By  Rob Seal
Tariq Iqbal
Tariq Iqbal is striving to build robot-human teams. (Photo by Dan Addison, University Communications)

Humans and robots will one day soon be working on the same teams, so we’re going to need to trust each other.

That belief underpins the research of Tariq Iqbal, an assistant professor at the University of Virginia’s School of Engineering. He recently earned a three-year, $450,000 grant for emerging scholars from the U.S. Air Force Office of Scientific Research to continue and extend his work. 

AFOSR will award about $21.5 million in grants to 48 scientists this year, including Iqbal, as part of its 2024 Young Investigator Program. 

Iqbal specializes in robotics and artificial intelligence. His lab focuses, in general, on optimizing fluency and fluidity in human-robot interactions. 

“So the goal here is: How can we make the robots work effectively with humans?” he said.

Can Humans Trust Robots?

When it comes to safe and effective collaboration, trust will be a key factor. Having just the right amount of trust – not too much, not too little – is a well-understood predictor of success in human teams, Iqbal noted.

And trust is already starting to matter on teams with both robots and humans, such as in automobile manufacturing and autonomous driving, he added. 

“In factories right now, there are robots that are building cars, and they can do it very rapidly,” Iqbal said. “But if you look at the same assembly line, downstream, there are humans doing all the screw tightening, putting all the parts together, checking the lines and everything. So we have the robots’ end of the line, and the humans’ end of the line, but there is a wall between them."

So we have the robots’ end of the line, and the humans’ end of the line, but there is a wall between them. How do we break that wall and make it a full team?

“How do we break that wall and make it a full team? If we can do that, we can achieve something that neither the humans nor the robots can achieve alone.”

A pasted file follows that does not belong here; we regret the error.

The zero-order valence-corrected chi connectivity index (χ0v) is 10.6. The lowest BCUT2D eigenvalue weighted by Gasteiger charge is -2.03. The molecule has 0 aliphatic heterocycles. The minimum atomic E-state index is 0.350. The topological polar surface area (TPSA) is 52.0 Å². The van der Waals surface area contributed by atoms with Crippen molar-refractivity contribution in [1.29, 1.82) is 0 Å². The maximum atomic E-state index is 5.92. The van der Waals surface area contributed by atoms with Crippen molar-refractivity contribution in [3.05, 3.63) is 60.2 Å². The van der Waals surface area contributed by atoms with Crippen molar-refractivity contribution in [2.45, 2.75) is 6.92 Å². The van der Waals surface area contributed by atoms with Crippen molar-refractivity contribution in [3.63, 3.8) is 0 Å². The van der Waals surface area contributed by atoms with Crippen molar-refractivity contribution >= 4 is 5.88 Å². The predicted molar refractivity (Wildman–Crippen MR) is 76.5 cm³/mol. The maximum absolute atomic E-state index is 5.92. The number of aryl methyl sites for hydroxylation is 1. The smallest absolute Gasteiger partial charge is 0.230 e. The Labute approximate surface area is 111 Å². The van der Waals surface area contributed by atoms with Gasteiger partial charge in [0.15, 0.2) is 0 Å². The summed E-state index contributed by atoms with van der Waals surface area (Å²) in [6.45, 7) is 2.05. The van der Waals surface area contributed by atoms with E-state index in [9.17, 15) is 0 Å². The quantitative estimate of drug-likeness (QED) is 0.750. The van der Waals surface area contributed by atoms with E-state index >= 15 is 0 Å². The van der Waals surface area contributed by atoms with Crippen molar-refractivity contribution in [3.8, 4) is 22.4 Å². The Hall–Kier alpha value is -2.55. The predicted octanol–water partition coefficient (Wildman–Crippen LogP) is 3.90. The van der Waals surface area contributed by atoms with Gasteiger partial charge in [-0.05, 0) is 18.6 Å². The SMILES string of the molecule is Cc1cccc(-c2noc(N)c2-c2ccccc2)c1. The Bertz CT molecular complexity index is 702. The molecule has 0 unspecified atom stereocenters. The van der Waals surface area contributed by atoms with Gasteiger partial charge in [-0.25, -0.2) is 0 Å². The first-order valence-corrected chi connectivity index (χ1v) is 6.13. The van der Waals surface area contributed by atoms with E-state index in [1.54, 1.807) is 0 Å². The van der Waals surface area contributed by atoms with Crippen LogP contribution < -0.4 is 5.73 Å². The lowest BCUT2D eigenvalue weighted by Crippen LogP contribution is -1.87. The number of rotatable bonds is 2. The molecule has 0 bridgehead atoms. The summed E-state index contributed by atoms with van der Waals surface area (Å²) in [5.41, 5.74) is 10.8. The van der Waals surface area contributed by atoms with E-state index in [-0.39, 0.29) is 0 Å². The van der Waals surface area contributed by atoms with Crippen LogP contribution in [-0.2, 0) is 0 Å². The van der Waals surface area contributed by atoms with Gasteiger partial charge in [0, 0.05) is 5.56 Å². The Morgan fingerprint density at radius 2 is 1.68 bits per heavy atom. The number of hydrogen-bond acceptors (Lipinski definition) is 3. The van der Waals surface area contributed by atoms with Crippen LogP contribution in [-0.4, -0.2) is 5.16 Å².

There are dangers, however, in developing too much trust, he said. For example, most autonomous driving accidents are caused by a driver who fully trusts the auto-drive, even though safe operation requires hands on the wheel.

Can Robots ‘Trust’ Humans? 

The research funded by the grant is titled “A Psychophysiological and Behavioral Measure-based Multimodal Trust Model for Generating Real-time Intervention to Facilitate Human-Robot Teaming.” It’s an early step toward establishing the baseline measurements that researchers will need to quantify and measure trust in these brave, new team environments. 

The first goal will be to figure out an objective measure of human trust toward robots, Iqbal said. 

But the research will also seek ways to help robots sense the human trust level and respond appropriately.

This function could help a robot sense whether a person is over- or under-trusting its capability to perform the task. Then, the robot can take appropriate action to optimize trust for the entire team’s benefit.

“The challenge is not the robot itself; it’s actually the human,” Iqbal said. “Modeling the human can be the most challenging part.”

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Read more of Iqbal's thoughts on a collaborative future between robots and humans.